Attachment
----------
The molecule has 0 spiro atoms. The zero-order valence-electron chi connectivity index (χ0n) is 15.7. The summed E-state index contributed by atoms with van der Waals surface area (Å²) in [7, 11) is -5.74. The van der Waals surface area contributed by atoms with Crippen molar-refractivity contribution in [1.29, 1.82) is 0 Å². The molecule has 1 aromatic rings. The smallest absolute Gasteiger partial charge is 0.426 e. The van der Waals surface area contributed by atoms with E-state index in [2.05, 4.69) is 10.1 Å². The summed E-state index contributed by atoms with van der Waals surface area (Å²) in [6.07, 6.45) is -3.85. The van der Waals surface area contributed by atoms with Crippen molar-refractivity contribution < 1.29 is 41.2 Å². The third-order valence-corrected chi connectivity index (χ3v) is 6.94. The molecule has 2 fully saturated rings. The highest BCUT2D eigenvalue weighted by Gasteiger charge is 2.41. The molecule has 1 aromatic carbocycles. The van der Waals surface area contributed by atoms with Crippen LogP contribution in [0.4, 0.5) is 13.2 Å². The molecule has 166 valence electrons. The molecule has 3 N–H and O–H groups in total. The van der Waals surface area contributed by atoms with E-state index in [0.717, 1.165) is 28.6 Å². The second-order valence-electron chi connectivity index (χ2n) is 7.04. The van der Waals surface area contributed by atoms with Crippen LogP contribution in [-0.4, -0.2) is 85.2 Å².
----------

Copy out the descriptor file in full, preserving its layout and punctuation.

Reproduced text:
The molecule has 0 spiro atoms. The zero-order valence-electron chi connectivity index (χ0n) is 15.7. The summed E-state index contributed by atoms with van der Waals surface area (Å²) in [7, 11) is -5.74. The van der Waals surface area contributed by atoms with Crippen molar-refractivity contribution in [1.29, 1.82) is 0 Å². The molecule has 1 aromatic rings. The smallest absolute Gasteiger partial charge is 0.426 e. The van der Waals surface area contributed by atoms with E-state index in [2.05, 4.69) is 10.1 Å². The summed E-state index contributed by atoms with van der Waals surface area (Å²) in [6.07, 6.45) is -3.85. The van der Waals surface area contributed by atoms with Crippen molar-refractivity contribution < 1.29 is 41.2 Å². The third-order valence-corrected chi connectivity index (χ3v) is 6.94. The molecule has 2 fully saturated rings. The highest BCUT2D eigenvalue weighted by Gasteiger charge is 2.41. The molecule has 1 aromatic carbocycles. The van der Waals surface area contributed by atoms with Crippen LogP contribution in [0.4, 0.5) is 13.2 Å². The molecule has 166 valence electrons. The molecule has 3 N–H and O–H groups in total. The van der Waals surface area contributed by atoms with E-state index in [0.717, 1.165) is 28.6 Å². The second-order valence-electron chi connectivity index (χ2n) is 7.04. The van der Waals surface area contributed by atoms with Crippen LogP contribution in [-0.4, -0.2) is 85.2 Å².